The short answer to your question is yes, it is illegal to possess marijuana in the state of Iowa. Unfortunately, each year, hundreds of people are busted on I-35 or I-80 for possession of marijuana. Many of these folks are busted on their returning journey from western states such as California and Colorado where possession of marijuana is legal.

More often than not, the travelers who get busted will have their medical marijuana card issued by their home state and travel to other states such as Iowa under the impression that their card allows them to possess medical marijuana anywhere in the United States. In reality, medical marijuana cards issued by other states are not recognized in Iowa. In fact, Iowa still has not legalized marijuana for medicinal use or for any other purpose. No matter what, you cannot possess marijuana, for medicinal purposes or not, in the state of Iowa.

A first offense possession of marijuana is considered to be a (lessor) serious misdemeanor. First-time offenders found guilty are required to spend two days in jail and can serve as much as six months is jail and can be charged a fine of up to $1,850.

Though the landscape of marijuana possession charges is changing, it is important to note that it is not something to be taken lightly. Though many use marijuana recreationally, and a large portion of the population believes it poses no adverse health risks, there are serious legal consequences for possessing marijuana, especially in large amounts.

When being faced with marijuana possession charges, it’s a possibility that your driver’s license may be taken away, as this is a major inconvenience for most people. You may also spend some time in jail, lose your job, be placed in drug treatment, or undergo other conditions while on your probationary period.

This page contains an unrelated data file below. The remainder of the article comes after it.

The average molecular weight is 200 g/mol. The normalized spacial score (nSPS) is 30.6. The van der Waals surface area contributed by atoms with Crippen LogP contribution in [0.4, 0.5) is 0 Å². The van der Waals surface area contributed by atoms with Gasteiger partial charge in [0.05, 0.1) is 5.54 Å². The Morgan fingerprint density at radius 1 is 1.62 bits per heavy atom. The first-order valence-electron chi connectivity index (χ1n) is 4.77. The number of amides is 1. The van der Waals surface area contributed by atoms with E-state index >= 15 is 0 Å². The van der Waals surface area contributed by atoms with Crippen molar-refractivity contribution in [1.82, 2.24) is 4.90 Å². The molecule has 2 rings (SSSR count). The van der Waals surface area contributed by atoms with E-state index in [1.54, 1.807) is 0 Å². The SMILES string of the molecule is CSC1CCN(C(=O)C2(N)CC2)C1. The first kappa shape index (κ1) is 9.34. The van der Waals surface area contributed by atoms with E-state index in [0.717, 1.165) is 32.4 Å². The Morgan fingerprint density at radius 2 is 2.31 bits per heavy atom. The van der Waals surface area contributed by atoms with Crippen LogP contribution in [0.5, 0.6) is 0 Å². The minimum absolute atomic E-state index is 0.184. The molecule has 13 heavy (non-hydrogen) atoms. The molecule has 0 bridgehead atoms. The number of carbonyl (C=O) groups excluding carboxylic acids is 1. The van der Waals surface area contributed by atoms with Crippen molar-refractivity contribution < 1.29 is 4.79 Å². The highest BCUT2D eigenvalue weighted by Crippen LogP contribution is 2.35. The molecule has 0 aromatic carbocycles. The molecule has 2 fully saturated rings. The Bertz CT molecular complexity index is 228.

With any luck, you’ll face the minimum penalty during your sentencing. Minimal penalties include anything from a fine to a deferred judgment. Penalties increase from there, however, and they depend on the details of your particular case. Maximum penalties include an increased fee as well as some jail time, which is typically six months or less for first-time offenders. If your case is severe enough, or you possessed a large amount of marijuana, you could face additional penalties on top of the maximum ones. Such penalties typically involve the suspension of your driver’s license.

The truth is that a conviction for possession of marijuana can mess with a person’s life. Should you have questions or require further information regarding how a charge such as the possession of marijuana may impact your life, don’t hesitate to get in touch with an experienced attorney.